A major college athletic director’s scoreboard begins with coaches hired and scandals avoided.
Everything else matters too, and many of those details can be found in Mike Alden’s 1,000-word biography on Missouri’s athletic website. But high-profile hires and avoiding hastily called news conferences to explain a disaster largely define the athletic boss.
By that standard, Alden’s tenure, which will end in August with his surprising announcement a few hours before the Tigers men’s basketball team played top-ranked Kentucky on Thursday, will be largely remembered favorably.
Alden’s word cloud runs the spectrum: Mizzou Arena, Cotton Bowl, Ricky Clemons, Board of Curators, wallflower and Big 12 would be in large text. Jumping from the page are Gary Pinkel and the SEC.
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The university’s monumental change in athletic direction, resigning from the Big 12 and joining the Southeastern Conference, doesn’t happen without the football program’s strength and stability.
That’s the workmanship of Pinkel, hired by Alden in 2000.
MU football was broken. Larry Smith won in the late 1990s but couldn’t sustain it, and Alden made the move. No one was quite sure what to make of the little-known Pinkel. Alden had gone for splash the previous year when he grabbed Quin Snyder from Duke’s staff (over Tulsa’s Bill Self) to replace Norm Stewart as basketball coach.
Toledo’s Pinkel, was the choice over a group that included Mark Richt. Slowly, football was restored. It stabilized and became a consistent winner, claiming two Big 12 division titles and in 2007 coming within a half of playing for the national championship.
The winning continued and that gave Missouri and Alden strength when they would need it most. The Big 12 was on the verge of collapse in 2010 with Texas leading a wagon train to the then-Pacific-10. The Tigers were grouped in the Forgotten Five, the schools which for a long weekend, frantically considered alternatives for their athletic futures. Big East? Mountain West?
Nebraska and Colorado left, but the Big 12 was going to survive as a 10-team league. But uncertainty struck again in 2011. A day after Oklahoma president David Boren said his school wouldn’t be a “wallflower” in the continuing realignment, Alden and then-chancellor Brady Deaton met atop the Mizzou press box to discuss the school’s conference options, and the wheels were in motion to join the SEC.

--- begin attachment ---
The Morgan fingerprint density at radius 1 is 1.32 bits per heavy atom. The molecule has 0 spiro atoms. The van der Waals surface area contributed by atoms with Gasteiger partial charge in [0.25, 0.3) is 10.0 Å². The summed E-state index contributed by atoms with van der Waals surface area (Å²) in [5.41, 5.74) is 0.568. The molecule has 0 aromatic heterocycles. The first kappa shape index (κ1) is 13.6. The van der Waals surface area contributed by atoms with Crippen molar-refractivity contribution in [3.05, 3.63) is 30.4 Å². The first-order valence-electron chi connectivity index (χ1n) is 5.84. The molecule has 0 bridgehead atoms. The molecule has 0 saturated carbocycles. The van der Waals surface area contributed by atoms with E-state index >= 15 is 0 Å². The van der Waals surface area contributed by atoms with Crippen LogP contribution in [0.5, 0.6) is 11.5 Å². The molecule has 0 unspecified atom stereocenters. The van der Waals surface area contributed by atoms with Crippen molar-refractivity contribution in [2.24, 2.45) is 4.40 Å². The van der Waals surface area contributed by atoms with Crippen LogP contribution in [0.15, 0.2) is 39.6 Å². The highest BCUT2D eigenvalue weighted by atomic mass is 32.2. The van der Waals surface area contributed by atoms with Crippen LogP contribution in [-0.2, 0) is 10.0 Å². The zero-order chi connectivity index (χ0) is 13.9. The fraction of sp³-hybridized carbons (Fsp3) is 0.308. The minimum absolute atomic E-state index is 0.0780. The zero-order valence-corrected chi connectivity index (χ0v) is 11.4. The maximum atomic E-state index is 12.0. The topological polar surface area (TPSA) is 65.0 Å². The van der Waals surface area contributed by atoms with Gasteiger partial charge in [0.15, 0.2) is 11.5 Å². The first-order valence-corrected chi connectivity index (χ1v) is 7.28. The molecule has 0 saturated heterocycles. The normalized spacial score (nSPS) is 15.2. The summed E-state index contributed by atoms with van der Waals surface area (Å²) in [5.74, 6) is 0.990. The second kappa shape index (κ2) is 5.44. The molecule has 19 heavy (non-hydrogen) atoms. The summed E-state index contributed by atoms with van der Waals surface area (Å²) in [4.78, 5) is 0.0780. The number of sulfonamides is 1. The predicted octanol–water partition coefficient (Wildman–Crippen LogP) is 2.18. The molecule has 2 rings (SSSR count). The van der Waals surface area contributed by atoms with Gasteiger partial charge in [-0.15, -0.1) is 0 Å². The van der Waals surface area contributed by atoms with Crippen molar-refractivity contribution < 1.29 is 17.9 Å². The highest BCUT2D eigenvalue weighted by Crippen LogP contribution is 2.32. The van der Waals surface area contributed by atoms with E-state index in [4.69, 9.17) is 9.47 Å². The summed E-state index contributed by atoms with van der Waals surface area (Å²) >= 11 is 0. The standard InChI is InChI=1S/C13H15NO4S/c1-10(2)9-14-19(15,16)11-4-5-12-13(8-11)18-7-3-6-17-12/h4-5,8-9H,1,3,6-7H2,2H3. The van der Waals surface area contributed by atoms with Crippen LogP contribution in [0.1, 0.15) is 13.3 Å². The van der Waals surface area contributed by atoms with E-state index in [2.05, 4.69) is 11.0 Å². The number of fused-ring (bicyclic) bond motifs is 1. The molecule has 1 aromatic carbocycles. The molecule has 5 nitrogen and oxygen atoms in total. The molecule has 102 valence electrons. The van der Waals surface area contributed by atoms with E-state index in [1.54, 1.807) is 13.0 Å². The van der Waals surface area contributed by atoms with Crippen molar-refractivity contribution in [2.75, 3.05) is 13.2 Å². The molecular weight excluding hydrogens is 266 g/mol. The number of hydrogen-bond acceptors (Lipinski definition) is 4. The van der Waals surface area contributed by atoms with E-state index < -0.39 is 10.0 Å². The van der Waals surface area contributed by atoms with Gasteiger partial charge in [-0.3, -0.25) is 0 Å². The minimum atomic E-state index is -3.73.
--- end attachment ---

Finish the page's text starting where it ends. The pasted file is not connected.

Two months later, the confetti fell at the SEC welcoming ceremony on campus.
The move would have been impossible without a football program the SEC believed brought value to its current and future media deals. This doesn’t happen without Pinkel, and Pinkel doesn’t happen without Alden.
As Missouri continues to break in with its new conference home, Alden has been tireless in his efforts to maintain a link to Kansas City unavoidably broken with the SEC switch. No Mizzou in the Big 12 Tournament meant rolling up sleeves to bring events to one of its largest fan bases.
In a two-week span this November, Mizzou will play a football game at Arrowhead and a basketball game in the CBE Classic at the Sprint Center.
Ironically, with football down early in Alden’s tenure, basketball was up. Stewart’s Tigers team made a run at the 1999 conference title, tying for second, and that would match the best finish in the team’s Big 12 history.
But although MU basketball has been to the NCAA Tournament more often than not in Alden’s tenure, most of his lowest moments involved hoops. The Clemons episode with the jailhouse tapes soundtrack was the most public stain.
Alden’s handling of Snyder’s firing, sending envoy Gary Link to deliver the news, was such a low point that on the day Mike Anderson’s contract was approved by the Board of Curators, Alden’s own job seemed in peril.
Anderson got Mizzou to an Elite Eight and himself to Arkansas, and his replacement, Frank Haith may have been the worst hire of the Alden tenure. It’s left the Tigers on a path to their worst season in decades.
The most troubling moments of Alden’s tenure have occurred in the past few years, allegations of sexual assault against star athletes Derrick Washington, who was later convicted and sent to prison, and Mike Dixon, who was never charged in two incidents. Plus there’s the disturbing inaction by Missouri, reported by ESPN, after an alleged rape of swimmer Sasha Menu Courey by one or more football players. Courey committed suicide in 2011, a year after the incident.
Earlier this year, soon after wide receiver and former No. 1 national recruit Dorial Green-Beckham was dismissed from the program after another arrest, Alden called a news conference to address the run off off-field incidents.
Even Pinkel found trouble, arrested for driving intoxicated in 2011. He was suspended and fined by Alden.
“The logo never comes off,” Alden said. “It never, ever comes off.”
Perhaps at his news conference Friday morning, Alden will explain the timing of this transition into academia. This wasn’t a lightly speculated move. With a contract set to take him into 2019, this was non-speculated, even for an athletic director who had served in this role for 17 years — an eternity in athletic director years for one stop — taking over for Oklahoma-bound Joe Castiglione in 1998.
Does bow-tie-wearing chancellor R. Bowen Loftin, hired in 2013, want his own athletic boss? He said he was “saddened,” that Alden will no longer be the boss, and there’s no reason to believe otherwise. Chancellors like their athletic departments best when they’re holding trophies and not press conferences.
There have been plenty of both occasions in Alden’s Missouri career. Because enough of the trophies were raised after football games, Alden will be remembered as an effective leader who ensured a secure future for Missouri athletics.